Seeking a more clear-cut statement, the American Psychological Association in 1990 commissioned a report by the journal Science, which concluded that women who have voluntary abortions do experience severe distress, but the majority of that occurs before, not after, an abortion.

"The weight of the evidence from scientific studies indicates that legal abortion of an unwanted pregnancy in the first trimester does not pose a psychological hazard for most women," the study said.

No Evidence

In 2008 a task force commissioned by the American Psychological Association again found no credible evidence "that a single elective abortion of an unwanted pregnancy in and of itself causes mental health problems."

Proponents of the South Dakota bill--the state and crisis pregnancy centers--relied heavily on studies by anti-choice researchers Coleman and David Reardon, said Jennifer Aulwes, media relations director of Planned Parenthood Minnesota, North Dakota and South Dakota, based in Minneapolis, in an e-mail.

"Their research has been discredited by leading professionals and organizations in the field," said Aulwes.

The connection between abortion and suicide crept into public education during the era of abstinence-only sexual education under President George W. Bush.

One curriculum, "Me, My World, My Future," taught teens: "Following abortion, according to some studies, women are more prone to suicide," according to the 2004 Waxman Report, commissioned by then California Rep. Henry Waxman.

"What's happened is that the anti-abortion movement has found people to put out methodologically flawed studies that allege that there is a problem with mental health after having an abortion," said Jessica Arons, director of the Women's Health and Rights Program at the Center for American Progress, a progressive think tank based in Washington, D.C.

Pregnancy crisis centers, where women are often encouraged or required to seek counseling before an abortion, may also warn women about the negative mental-health consequences. Because the centers aren't medical facilities, the information is often not regulated.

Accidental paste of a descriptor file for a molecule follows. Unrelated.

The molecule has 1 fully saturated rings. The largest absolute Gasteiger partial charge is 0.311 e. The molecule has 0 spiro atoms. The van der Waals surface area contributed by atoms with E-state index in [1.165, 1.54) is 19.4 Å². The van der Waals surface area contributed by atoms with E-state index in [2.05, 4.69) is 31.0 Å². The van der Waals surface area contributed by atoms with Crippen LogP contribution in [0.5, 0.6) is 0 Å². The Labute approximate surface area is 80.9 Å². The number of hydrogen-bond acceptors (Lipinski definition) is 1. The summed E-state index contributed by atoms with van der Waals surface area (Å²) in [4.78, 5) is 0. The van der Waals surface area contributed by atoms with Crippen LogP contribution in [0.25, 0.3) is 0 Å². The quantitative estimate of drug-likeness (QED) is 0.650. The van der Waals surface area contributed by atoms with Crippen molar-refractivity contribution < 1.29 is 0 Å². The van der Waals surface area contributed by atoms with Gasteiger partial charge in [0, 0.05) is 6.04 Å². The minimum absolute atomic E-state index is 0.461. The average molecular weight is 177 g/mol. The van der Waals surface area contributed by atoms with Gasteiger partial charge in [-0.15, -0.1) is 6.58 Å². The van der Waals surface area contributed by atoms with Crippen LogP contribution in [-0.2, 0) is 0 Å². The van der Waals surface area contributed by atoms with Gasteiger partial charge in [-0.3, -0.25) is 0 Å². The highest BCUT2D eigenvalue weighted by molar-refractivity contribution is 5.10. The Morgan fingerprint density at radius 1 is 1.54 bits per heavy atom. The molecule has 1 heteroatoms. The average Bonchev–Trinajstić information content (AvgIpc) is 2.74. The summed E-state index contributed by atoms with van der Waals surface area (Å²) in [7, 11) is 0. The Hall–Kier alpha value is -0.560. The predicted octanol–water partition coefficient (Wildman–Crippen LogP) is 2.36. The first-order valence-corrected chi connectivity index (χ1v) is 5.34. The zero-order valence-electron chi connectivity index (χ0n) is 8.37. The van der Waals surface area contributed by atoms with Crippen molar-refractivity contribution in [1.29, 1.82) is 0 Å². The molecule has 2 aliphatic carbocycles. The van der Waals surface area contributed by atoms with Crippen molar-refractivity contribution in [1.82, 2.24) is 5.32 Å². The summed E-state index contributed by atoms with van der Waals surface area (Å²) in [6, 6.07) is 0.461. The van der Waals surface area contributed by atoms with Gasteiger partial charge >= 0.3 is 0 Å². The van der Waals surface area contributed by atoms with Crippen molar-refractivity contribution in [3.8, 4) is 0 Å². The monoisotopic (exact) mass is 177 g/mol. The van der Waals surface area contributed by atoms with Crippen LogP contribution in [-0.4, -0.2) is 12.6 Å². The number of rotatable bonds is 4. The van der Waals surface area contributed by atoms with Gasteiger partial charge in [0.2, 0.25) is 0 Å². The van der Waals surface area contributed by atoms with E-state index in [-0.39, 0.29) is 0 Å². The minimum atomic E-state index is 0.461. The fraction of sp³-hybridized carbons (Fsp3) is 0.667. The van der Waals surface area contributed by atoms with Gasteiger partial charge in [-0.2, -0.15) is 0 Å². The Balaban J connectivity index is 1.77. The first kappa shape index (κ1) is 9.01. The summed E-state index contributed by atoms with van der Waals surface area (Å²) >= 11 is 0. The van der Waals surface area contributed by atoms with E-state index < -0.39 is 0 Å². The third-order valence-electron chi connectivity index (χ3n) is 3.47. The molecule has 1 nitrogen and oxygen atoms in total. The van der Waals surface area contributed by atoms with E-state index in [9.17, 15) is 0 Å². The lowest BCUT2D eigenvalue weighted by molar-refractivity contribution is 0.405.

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Maura Ewing is an editorial intern for Women's eNews. She is currently pursuing an M.A. in liberal studies at The New School in New York City.

For more information:

Court Ruling on the appeal:
http://www.keloland.com/ClassLibrary/Page/News/files/Abortion%20Ruling.pdf

  • Theresa

    What always amazes me when I read these articles is that they fail to mention the “research” done by the APA was done by Brenda Major, PhD, a major pro abort.

    They also fail to contact organizations like Lumina, Silent No More, Operation Outcry and others who have thousands of post abortive women who would beg to differ with their finding through personal experience with abortion.

    Stacy Zallie left her parents a note saying she committed suicide due to an abortion. How many others have taken their life without anyone knowing of a prior abortion? Abortion hurts countless women. It is time people began listening to us who have had them.

    • Janet

      Well said, Theresa! The research upon which this change was made was inadequate, and once again not asking the people who themselves have had an abortion, or families of women who have suicided after an abortion. I hope no other states follow this unless and until more thorough attention is given to those actually involved.
      There really does need to be more attention paid to the dilemma of women who feel an abortion is their only option due to impossible life circumstances if they had a child. Few are actually helping these women and girls, leaving them with little choice. Sometimes, a pregnancy is an enforcement of keeping a woman at home or in some other way at the mercy of a very humbling situation where the idea of personal empowerment is not possible for her.

  • user28559

    Does this mean that pregnant women must be told by their doctors that 13% of them will get post-partum depression? Or that 80% of new mothers experience the “lesser” form, often called “baby blues,” as the realities of child rearing take hold? Shall women with more than one child, especially women without partners or without jobs outside the home, be informed that their chance of serious, incapacitating depression increases exponentially as the children grow?

    How about the physical effects of pregnancy? In addition to the obvious physical changes in the body and the scarring from episiotomies or c-sections, 35% of mothers become incontinent after giving birth. 50% of mothers experience later stage consequences including unresolvable incontinence after 55. We won’t even discuss how the pressure on women to look wonderful after giving birth makes all this even more stressful.

    Will doctors be forced to tell mothers that their chances of financial security are hobbled by having children? That their relationships will become strained by the responsibilities of child rearing? That being a mother can be considered as part of their work evaluation?